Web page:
If you’ve ever worked in a typical, drab office, you know this to be instinctively true. A large, cold office with beige walls and lots of fluorescent light is about the worst place you could imagine yourself. And being stuck in that kind of environment for any length of time completely drains your will to work. Now, new science shows that it’s not just in your head. The environment you work in has a lot to do with how successfully you work. So if your office feels like a dungeon, chances are good that the fluorescent lights in your office are affecting your ability to work.
The Science Behind Worker Productivity
The general field of science that deals with worker productivity is ergonomics. Ergonomics as a modern undertaking began in the industrial era of the 1800s. It was focused on using scientific methods to determine the optimal way to perform a task for maximum efficiency. One early example was the study of workers shoveling coal. By incrementally reducing the size of the shovel, the mechanical engineer Frederick Winslow Taylor was able to determine the optimum size to speed correlation. With the perfectly-sized shovel, a worker could shovel the greatest amount of coal in the least time.
This study continued into the early twentieth century as researchers determined the fewest motions necessary to perform a task. Researchers succeeded in increasing productivity, but little attention was paid to the worker. Following the Russian Revolution, scientists developed a new focus on the wellbeing of the laborer. This led to a shift away from pure efficiency to a combined focus on efficiency and worker safety and comfort. It also marked the introduction of the term “ergonology”.
In the United States, the First and Second World Wars introduced ever more complicated military machinery. As the technology of warfare advanced, especially the complexity of aircraft systems, engineers were forced to account for the ”human factor”. Technologies needed to be designed so that they were easily usable by a human operator. In the years following World War II, the Air Force published its findings, and the term “ergonomics” entered general use.
Worker Productivity in Offices
In the second half of the twentieth century, the study of ergonomics flourished. Researchers began to focus on the efficiency of office workers. As new technologies, especially computer technology, began to enter the workplace, both hardware and software developers had to focus on human interaction with their creations.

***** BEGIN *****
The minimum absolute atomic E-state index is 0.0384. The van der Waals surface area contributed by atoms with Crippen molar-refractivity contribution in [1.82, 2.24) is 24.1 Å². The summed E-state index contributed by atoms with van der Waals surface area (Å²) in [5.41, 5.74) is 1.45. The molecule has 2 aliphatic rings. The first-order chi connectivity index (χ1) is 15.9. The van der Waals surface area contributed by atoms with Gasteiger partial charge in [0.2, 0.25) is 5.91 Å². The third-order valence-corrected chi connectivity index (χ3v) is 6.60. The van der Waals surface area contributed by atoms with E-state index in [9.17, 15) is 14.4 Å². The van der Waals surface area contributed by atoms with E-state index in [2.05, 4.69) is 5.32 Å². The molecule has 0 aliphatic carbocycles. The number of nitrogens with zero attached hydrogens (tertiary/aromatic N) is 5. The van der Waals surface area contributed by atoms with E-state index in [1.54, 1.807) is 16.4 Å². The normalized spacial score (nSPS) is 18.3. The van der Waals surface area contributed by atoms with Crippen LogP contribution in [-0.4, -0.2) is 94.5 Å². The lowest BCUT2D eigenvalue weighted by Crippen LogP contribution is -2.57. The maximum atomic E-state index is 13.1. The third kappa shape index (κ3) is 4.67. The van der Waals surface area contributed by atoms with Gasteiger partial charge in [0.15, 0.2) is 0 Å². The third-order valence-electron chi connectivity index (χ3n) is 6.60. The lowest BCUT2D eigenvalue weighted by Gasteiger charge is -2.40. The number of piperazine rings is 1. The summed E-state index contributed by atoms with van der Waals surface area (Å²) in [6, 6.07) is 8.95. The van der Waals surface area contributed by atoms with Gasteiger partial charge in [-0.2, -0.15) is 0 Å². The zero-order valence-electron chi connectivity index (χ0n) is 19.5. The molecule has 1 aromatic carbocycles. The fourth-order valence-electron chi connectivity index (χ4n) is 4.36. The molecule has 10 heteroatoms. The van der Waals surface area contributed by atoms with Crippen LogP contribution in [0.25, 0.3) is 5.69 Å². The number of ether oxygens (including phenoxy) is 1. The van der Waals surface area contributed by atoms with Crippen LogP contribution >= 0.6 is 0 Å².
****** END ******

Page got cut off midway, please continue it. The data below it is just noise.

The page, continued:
More recently, researchers have begun to focus on the workplace as a cohesive organism, with mechanical, technological, and human components. What researchers have found is that aspects of the workplace such as light, temperature, noise, and even interior design have a substantial effect on worker happiness and productivity.
Natural Lighting Versus Artificial Lighting
One feature of many offices is a lack of natural light. Many office buildings have many rooms that are entirely interior, with no windows to the outside. In these workspaces, the most common type of lighting is fluorescent lighting. The ubiquity of fluorescent light is primarily due to its relatively low costs and long lifespan. Compared to incandescent lights, fluorescent lights use less energy and take longer to burn out.
Unfortunately, the light from fluorescent lamps does little to help the average worker. Many office workers know this on an instinctive level. Working for days, months, and years under fluorescent lights can feel soul-crushing. The surprising findings of new research show that there is actually a physiological component to that feeling.
The human mind and body have evolved to function in natural light. The shifting light of sunrise, midday, dusk, and night has a direct effect on many body functions. One of the most important systems affected by light is the endocrine system. The endocrine system is responsible for hormones that affect the physical and mental health of humans. When natural light is replaced with artificial light, the endocrine system can become dysfunctional.